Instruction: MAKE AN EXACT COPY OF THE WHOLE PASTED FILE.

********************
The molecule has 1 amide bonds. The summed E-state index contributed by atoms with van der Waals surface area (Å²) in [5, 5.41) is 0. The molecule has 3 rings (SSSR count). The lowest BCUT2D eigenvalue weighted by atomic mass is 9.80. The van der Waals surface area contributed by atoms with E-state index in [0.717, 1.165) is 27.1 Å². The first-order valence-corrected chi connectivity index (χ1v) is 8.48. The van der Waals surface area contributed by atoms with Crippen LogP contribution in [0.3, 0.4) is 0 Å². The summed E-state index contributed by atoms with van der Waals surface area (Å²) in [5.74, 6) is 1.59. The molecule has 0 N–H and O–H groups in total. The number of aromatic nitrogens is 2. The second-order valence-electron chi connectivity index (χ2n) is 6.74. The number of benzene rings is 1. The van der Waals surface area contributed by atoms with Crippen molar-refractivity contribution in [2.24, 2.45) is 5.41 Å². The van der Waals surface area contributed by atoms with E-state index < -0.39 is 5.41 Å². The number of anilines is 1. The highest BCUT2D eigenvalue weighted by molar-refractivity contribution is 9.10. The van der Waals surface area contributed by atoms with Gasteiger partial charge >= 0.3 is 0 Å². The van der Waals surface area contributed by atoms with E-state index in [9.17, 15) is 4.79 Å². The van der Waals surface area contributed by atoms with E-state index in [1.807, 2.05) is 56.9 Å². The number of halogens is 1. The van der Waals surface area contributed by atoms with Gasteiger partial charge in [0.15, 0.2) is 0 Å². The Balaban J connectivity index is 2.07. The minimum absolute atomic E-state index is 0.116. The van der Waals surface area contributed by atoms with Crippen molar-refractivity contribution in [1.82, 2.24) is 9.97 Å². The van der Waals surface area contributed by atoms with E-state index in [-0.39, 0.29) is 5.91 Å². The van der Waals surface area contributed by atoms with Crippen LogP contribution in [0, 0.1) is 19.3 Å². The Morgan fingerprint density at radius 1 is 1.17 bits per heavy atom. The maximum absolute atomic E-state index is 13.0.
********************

The molecule has 1 amide bonds. The summed E-state index contributed by atoms with van der Waals surface area (Å²) in [5, 5.41) is 0. The molecule has 3 rings (SSSR count). The lowest BCUT2D eigenvalue weighted by atomic mass is 9.80. The van der Waals surface area contributed by atoms with E-state index in [0.717, 1.165) is 27.1 Å². The first-order valence-corrected chi connectivity index (χ1v) is 8.48. The van der Waals surface area contributed by atoms with Crippen LogP contribution in [0.3, 0.4) is 0 Å². The summed E-state index contributed by atoms with van der Waals surface area (Å²) in [5.74, 6) is 1.59. The molecule has 0 N–H and O–H groups in total. The number of aromatic nitrogens is 2. The second-order valence-electron chi connectivity index (χ2n) is 6.74. The number of benzene rings is 1. The van der Waals surface area contributed by atoms with Crippen molar-refractivity contribution in [2.24, 2.45) is 5.41 Å². The van der Waals surface area contributed by atoms with E-state index < -0.39 is 5.41 Å². The number of anilines is 1. The highest BCUT2D eigenvalue weighted by molar-refractivity contribution is 9.10. The van der Waals surface area contributed by atoms with Gasteiger partial charge >= 0.3 is 0 Å². The van der Waals surface area contributed by atoms with E-state index in [9.17, 15) is 4.79 Å². The van der Waals surface area contributed by atoms with E-state index in [1.807, 2.05) is 56.9 Å². The number of halogens is 1. The van der Waals surface area contributed by atoms with Gasteiger partial charge in [0.15, 0.2) is 0 Å². The Balaban J connectivity index is 2.07. The minimum absolute atomic E-state index is 0.116. The van der Waals surface area contributed by atoms with Crippen molar-refractivity contribution in [1.82, 2.24) is 9.97 Å². The van der Waals surface area contributed by atoms with E-state index in [-0.39, 0.29) is 5.91 Å². The van der Waals surface area contributed by atoms with Crippen LogP contribution in [0, 0.1) is 19.3 Å². The Morgan fingerprint density at radius 1 is 1.17 bits per heavy atom. The maximum absolute atomic E-state index is 13.0.